These attacks embed time-delayed, undetected malware into online files and the malware stays dormant, sometimes taking several months to reactivate. In the meantime, the dormant malware is eventually and unknowingly backed up to a backup device, normally tape or HDDs. In the case of a tape backup device, data is infected online before it is copied to tape avoiding air gap protection. After a time-delayed online malware detonation disabling the file(s), the pre-attack generation of the backup file(s) is restored only to realize that the recovery data from HDD or tape re-inserts the ransomware back into the system and re-encrypts the data all over again for a perpetual loop of attacks. This makes file restoration pointless because as data is recovered, the ransomware re-ignites. The Attack Loops usually continue until a ransom or extortion fee is paid, typically into an anonymous bitcoin account in exchange for the deciphering key.

Fortunately several enterprise-class anti-ransomware backup software solutions are now available. These solutions identify and quarantine malicious code upon entry into the backup repository and again prior to recovery into the online environment with the malicious code disabled. Coupled with the tape air gap, this provides a strong data protection solution.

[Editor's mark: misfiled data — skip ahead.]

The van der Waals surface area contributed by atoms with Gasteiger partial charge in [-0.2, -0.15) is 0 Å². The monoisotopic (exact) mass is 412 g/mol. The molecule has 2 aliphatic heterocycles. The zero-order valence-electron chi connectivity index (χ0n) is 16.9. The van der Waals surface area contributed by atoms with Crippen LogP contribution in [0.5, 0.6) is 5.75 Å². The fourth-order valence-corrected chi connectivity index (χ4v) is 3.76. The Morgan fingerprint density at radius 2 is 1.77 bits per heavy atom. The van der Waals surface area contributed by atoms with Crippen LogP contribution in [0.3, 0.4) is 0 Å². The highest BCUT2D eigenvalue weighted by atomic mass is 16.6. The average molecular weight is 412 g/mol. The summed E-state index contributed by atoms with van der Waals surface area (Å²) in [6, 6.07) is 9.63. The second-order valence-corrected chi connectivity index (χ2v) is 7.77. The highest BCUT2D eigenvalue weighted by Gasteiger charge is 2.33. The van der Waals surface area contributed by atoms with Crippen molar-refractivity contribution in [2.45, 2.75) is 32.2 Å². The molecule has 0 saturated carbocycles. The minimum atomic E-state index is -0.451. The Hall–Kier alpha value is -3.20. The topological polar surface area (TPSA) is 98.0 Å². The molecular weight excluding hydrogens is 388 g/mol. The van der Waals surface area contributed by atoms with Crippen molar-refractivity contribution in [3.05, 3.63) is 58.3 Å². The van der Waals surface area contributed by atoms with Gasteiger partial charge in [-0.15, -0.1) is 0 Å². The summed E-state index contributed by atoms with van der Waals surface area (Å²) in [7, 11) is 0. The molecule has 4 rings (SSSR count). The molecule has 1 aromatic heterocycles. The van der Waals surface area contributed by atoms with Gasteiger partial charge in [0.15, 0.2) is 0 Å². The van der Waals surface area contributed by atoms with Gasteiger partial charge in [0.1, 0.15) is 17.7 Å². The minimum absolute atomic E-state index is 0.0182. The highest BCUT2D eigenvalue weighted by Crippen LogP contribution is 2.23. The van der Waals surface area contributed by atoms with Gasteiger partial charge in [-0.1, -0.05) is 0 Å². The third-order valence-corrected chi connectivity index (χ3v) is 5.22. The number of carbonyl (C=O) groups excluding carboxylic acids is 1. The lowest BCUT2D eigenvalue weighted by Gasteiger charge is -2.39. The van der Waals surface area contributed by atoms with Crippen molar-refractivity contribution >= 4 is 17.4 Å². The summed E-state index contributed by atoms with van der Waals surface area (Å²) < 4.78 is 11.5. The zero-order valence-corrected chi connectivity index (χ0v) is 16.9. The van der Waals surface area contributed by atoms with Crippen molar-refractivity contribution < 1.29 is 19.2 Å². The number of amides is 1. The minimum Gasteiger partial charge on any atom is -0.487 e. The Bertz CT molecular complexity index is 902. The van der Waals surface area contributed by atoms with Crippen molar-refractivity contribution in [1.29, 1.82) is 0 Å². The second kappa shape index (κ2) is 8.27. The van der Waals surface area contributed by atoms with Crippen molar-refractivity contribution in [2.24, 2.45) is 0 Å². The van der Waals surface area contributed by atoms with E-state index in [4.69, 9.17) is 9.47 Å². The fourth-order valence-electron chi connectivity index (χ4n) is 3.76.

Summary

Today’s world becomes more interconnected with each passing day. Yet, for all its advantages, this increased connectivity brings a much greater risk of theft, fraud, and abuse. To fight cybercrime, organizations must reevaluate their data protection strategies. If an organization does not have a robust security plan, it had better have a bitcoin account ready to pay the ransom. The tape air gap can become the last line of defense for data protection simply because criminals can’t delete or encrypt what they can’t access over the network or any other electronic link. Coupled with encryption, WORM, and the tape air gap, tape delivers the highest levels available of hardware data protection. With new security challenges appearing daily, the convergence of data protection and cybersecurity to counter the growing numbers of threats is well underway. Businesses can reduce their exposure cybercrime by maintaining an effective and continually evolving cybersecurity strategy.

Contact your BackupWorks.com Account rep today at 866 801 2944 for more information on Tape backup and your overall backup and archive strategy.